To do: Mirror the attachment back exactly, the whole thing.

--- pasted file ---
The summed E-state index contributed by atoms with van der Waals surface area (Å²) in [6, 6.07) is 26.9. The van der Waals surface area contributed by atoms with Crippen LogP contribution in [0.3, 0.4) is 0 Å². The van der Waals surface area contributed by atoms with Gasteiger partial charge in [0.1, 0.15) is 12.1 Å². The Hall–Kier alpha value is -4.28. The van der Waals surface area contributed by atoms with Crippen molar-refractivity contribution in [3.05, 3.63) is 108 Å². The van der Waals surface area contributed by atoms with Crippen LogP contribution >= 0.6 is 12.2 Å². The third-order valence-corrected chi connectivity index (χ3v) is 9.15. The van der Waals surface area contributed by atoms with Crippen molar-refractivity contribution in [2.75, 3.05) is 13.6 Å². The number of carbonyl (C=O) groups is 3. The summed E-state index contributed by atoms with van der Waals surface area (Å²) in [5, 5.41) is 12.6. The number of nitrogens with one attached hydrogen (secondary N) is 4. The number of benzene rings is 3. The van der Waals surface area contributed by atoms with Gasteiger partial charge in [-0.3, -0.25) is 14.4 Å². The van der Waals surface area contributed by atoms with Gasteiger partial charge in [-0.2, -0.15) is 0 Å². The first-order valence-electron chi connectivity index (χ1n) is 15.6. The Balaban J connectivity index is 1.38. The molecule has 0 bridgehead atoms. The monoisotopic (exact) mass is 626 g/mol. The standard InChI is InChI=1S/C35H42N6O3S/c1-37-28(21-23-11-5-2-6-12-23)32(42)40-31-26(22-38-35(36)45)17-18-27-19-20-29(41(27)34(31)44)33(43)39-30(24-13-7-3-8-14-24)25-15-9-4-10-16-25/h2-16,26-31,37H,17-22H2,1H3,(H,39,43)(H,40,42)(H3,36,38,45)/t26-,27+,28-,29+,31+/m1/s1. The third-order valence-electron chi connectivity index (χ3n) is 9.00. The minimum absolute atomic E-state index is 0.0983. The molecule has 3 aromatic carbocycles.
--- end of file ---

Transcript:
The summed E-state index contributed by atoms with van der Waals surface area (Å²) in [6, 6.07) is 26.9. The van der Waals surface area contributed by atoms with Crippen LogP contribution in [0.3, 0.4) is 0 Å². The van der Waals surface area contributed by atoms with Gasteiger partial charge in [0.1, 0.15) is 12.1 Å². The Hall–Kier alpha value is -4.28. The van der Waals surface area contributed by atoms with Crippen molar-refractivity contribution in [3.05, 3.63) is 108 Å². The van der Waals surface area contributed by atoms with Crippen LogP contribution >= 0.6 is 12.2 Å². The third-order valence-corrected chi connectivity index (χ3v) is 9.15. The van der Waals surface area contributed by atoms with Crippen molar-refractivity contribution in [2.75, 3.05) is 13.6 Å². The number of carbonyl (C=O) groups is 3. The summed E-state index contributed by atoms with van der Waals surface area (Å²) in [5, 5.41) is 12.6. The number of nitrogens with one attached hydrogen (secondary N) is 4. The number of benzene rings is 3. The van der Waals surface area contributed by atoms with Gasteiger partial charge in [-0.3, -0.25) is 14.4 Å². The van der Waals surface area contributed by atoms with Gasteiger partial charge in [-0.2, -0.15) is 0 Å². The first-order valence-electron chi connectivity index (χ1n) is 15.6. The Balaban J connectivity index is 1.38. The molecule has 0 bridgehead atoms. The monoisotopic (exact) mass is 626 g/mol. The standard InChI is InChI=1S/C35H42N6O3S/c1-37-28(21-23-11-5-2-6-12-23)32(42)40-31-26(22-38-35(36)45)17-18-27-19-20-29(41(27)34(31)44)33(43)39-30(24-13-7-3-8-14-24)25-15-9-4-10-16-25/h2-16,26-31,37H,17-22H2,1H3,(H,39,43)(H,40,42)(H3,36,38,45)/t26-,27+,28-,29+,31+/m1/s1. The third-order valence-electron chi connectivity index (χ3n) is 9.00. The minimum absolute atomic E-state index is 0.0983. The molecule has 3 aromatic carbocycles.